Adding a Weight Distribution Hitch to the Camper – Part II

Note: picture heavy post ahead!

This post details my installation of the Husky Centerline TS weight distribution hitch model #32215. As I mentioned in my previous post, I went with the Husky over a few other brands/models mainly due to price and some convenience features.

The Husky hitch comes decently packaged in a box with added internal supports to hold the weight. Sadly UPS does their usual bang up job getting things delivered. Considering that this box weighs in at over 100 pounds, I’m just glad that it made it to me in one piece at all.

The first step was to make sure that I had all the correct parts. I took pictures of the parts, mostly to show that these appear to be quality hardware.

Next I made sure that I had all the components, again I took some pictures, though I seem to have missed photographing the actual spring bars. Rest assured they were in the box though.

After confirming I had all the parts, I started the installation process. Getting everything bolted together was actually a bit easier than I was expecting. I contribute this to reading the manual several times, making notes and having the right tools for the job.

So at this point the hitch head is bolted to the shank but not yet torqued down to the required 380ft/lbs. This part is the real test of the tools and of myself. I’ve never had to torque anything near this level before. I started by flipping the whole head upside down, then attaching a wrench to the first nut and wedging the wrench against the bumper. This worked well as I was able to use my body weight on the torque wrench to tighten the bolt to the required setting.

Unfortunately the way that things lined up I could not do this with the second bolt/nut. I had to flip the hitch head upright and use my body weight to push the torque wrench to tighten. This was a LOT more work and I was starting to think that I might not be able to make it all the way to 380ft/lbs. Katey was taking the photos of this part of the process and encouraged me to give it one more try, and to my surprise I heard the sweet click of the torque wrench telling me I had made it! Whew… and the now the wrench is stuck against the bolt on the other side. A few whacks with the rubber mallet got that loose though.

After a break for something to drink it was time to move on to the trailer side of things. For this part the manual says to install the trailer frame brackets between 28.5″ and 30.5″ from the center of the ball socket. I used a green paint marker to make lines on the trailer at those distances as well as 29.5″. I decided to install the brackets centered on the middle mark mostly so I would not need to move some electrical wiring on one side of the frame.

These brackets install easily enough but there is no torque value for them. This worked out ok since there is no way I could have gotten a socket on to the upper nut anyways do to the way the a-frame section is built. I did tighten them down pretty good and will make sure that I check them before each trip.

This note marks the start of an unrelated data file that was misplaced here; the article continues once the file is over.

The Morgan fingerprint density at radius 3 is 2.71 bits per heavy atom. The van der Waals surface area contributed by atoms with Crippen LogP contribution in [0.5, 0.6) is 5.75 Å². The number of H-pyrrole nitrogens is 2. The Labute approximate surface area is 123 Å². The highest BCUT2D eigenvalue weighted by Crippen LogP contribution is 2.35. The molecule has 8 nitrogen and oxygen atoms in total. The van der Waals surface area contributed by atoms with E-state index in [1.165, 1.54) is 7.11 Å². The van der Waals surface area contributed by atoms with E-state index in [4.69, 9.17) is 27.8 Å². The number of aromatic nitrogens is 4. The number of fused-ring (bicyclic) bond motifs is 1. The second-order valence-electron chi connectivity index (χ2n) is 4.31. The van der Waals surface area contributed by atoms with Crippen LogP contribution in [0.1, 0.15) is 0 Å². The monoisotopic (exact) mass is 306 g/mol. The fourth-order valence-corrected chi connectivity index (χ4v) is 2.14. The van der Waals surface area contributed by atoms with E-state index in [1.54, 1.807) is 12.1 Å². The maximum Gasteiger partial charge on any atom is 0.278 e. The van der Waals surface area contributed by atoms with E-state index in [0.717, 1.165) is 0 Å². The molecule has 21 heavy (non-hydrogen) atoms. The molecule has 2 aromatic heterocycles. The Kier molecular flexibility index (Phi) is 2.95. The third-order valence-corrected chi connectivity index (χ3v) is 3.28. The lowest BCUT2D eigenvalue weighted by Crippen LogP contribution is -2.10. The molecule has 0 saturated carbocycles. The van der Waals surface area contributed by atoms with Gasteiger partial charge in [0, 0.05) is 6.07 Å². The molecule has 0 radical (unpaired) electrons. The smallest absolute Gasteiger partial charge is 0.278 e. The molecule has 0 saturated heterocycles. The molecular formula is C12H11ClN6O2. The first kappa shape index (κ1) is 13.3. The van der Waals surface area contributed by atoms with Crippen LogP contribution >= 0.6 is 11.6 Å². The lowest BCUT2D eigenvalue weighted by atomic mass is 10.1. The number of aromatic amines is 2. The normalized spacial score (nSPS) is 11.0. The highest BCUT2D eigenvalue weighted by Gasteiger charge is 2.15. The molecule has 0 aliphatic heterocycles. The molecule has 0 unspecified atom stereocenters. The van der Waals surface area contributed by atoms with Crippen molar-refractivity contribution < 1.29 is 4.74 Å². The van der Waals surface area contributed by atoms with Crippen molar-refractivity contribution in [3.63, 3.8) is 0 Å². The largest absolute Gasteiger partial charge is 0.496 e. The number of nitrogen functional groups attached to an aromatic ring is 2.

Using the initial measurements that I took at the beginning of the process, I set the adjustable brackets where I thought they should go, then noticed that I was unable to raise them any further because they hit the propane tanks on each side. My initial thought was to raise the propane tank platform a bit to add some clearance. So I removed the tanks and platform and went on to continue the installation.

Once I finished installing the brackets, I connected the truck to the trailer, then started raising the truck/trailer combination to get the spring bars in place. Turns out that could just barely lift the pair high enough to get the spring bars into place.

After much struggling and shrugging and asking myself what I was missing, I sat down and started going over the whole installation process again, at least in my head. Turns out that while I thought the camper was level front to rear, in reality it was not. Kate helped me get the frame level with the ground. From there I was able to properly adjust the height of the sliding brackets and avoid having to mess with the propane tanks. Getting the brackets set correctly also meant that I did not need to jack the truck/trailer combination into the stratosphere in order to add the spring bars, much better!

After getting the truck and trailer leveled, the only thing left was to extend my safety chains a bit. From here we did some work inside the camper then took it for a test drive that evening. This was the first real opportunity I’ve had to see how the new F150 would handle with the camper. I think the test drive went very smoothly. I had no issues either on surface streets or on the interstate. I kept my speed between 60-65mph and had no sway (granted I was not passed by any 18 wheelers either). I did notice some minor bouncing but I attribute this to the concrete interstate and the fact that I was running the rig empty of the additional weight that we would normally carry while camping.

We have our first camping trip coming up this coming weekend and I’ll see then how everything does for real. I have good feelings that adding the Husky weight distribution hitch was the right move. Time will tell if I was right.

 

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